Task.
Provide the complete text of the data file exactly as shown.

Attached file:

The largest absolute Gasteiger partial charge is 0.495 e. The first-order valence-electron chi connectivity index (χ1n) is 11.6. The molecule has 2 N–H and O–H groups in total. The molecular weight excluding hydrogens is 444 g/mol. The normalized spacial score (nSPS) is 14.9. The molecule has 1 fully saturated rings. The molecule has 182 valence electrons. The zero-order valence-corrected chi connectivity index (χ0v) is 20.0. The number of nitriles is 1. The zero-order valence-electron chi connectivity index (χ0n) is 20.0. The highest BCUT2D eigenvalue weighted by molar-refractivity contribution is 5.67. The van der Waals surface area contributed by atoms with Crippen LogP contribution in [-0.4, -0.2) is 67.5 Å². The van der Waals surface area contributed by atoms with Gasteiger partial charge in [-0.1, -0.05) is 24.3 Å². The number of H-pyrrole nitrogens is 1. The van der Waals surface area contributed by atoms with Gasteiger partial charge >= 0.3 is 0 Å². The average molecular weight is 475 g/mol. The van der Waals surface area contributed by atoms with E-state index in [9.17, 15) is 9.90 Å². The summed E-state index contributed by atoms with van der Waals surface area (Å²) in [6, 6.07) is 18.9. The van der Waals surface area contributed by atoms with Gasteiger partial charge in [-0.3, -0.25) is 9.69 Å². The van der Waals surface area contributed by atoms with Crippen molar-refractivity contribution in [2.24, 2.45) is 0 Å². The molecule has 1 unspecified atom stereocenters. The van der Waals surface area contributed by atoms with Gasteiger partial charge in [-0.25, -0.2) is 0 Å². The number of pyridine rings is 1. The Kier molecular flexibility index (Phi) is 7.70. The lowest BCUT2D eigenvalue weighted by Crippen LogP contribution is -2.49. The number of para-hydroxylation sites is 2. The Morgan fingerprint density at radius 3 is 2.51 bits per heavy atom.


The largest absolute Gasteiger partial charge is 0.495 e. The first-order valence-electron chi connectivity index (χ1n) is 11.6. The molecule has 2 N–H and O–H groups in total. The molecular weight excluding hydrogens is 444 g/mol. The normalized spacial score (nSPS) is 14.9. The molecule has 1 fully saturated rings. The molecule has 182 valence electrons. The zero-order valence-corrected chi connectivity index (χ0v) is 20.0. The number of nitriles is 1. The zero-order valence-electron chi connectivity index (χ0n) is 20.0. The highest BCUT2D eigenvalue weighted by molar-refractivity contribution is 5.67. The van der Waals surface area contributed by atoms with Crippen LogP contribution in [-0.4, -0.2) is 67.5 Å². The van der Waals surface area contributed by atoms with Gasteiger partial charge in [-0.1, -0.05) is 24.3 Å². The number of H-pyrrole nitrogens is 1. The van der Waals surface area contributed by atoms with Gasteiger partial charge >= 0.3 is 0 Å². The average molecular weight is 475 g/mol. The van der Waals surface area contributed by atoms with E-state index in [9.17, 15) is 9.90 Å². The summed E-state index contributed by atoms with van der Waals surface area (Å²) in [6, 6.07) is 18.9. The van der Waals surface area contributed by atoms with Gasteiger partial charge in [-0.3, -0.25) is 9.69 Å². The van der Waals surface area contributed by atoms with Crippen molar-refractivity contribution in [2.24, 2.45) is 0 Å². The molecule has 1 unspecified atom stereocenters. The van der Waals surface area contributed by atoms with Gasteiger partial charge in [-0.25, -0.2) is 0 Å². The number of pyridine rings is 1. The Kier molecular flexibility index (Phi) is 7.70. The lowest BCUT2D eigenvalue weighted by Crippen LogP contribution is -2.49. The number of para-hydroxylation sites is 2. The Morgan fingerprint density at radius 3 is 2.51 bits per heavy atom.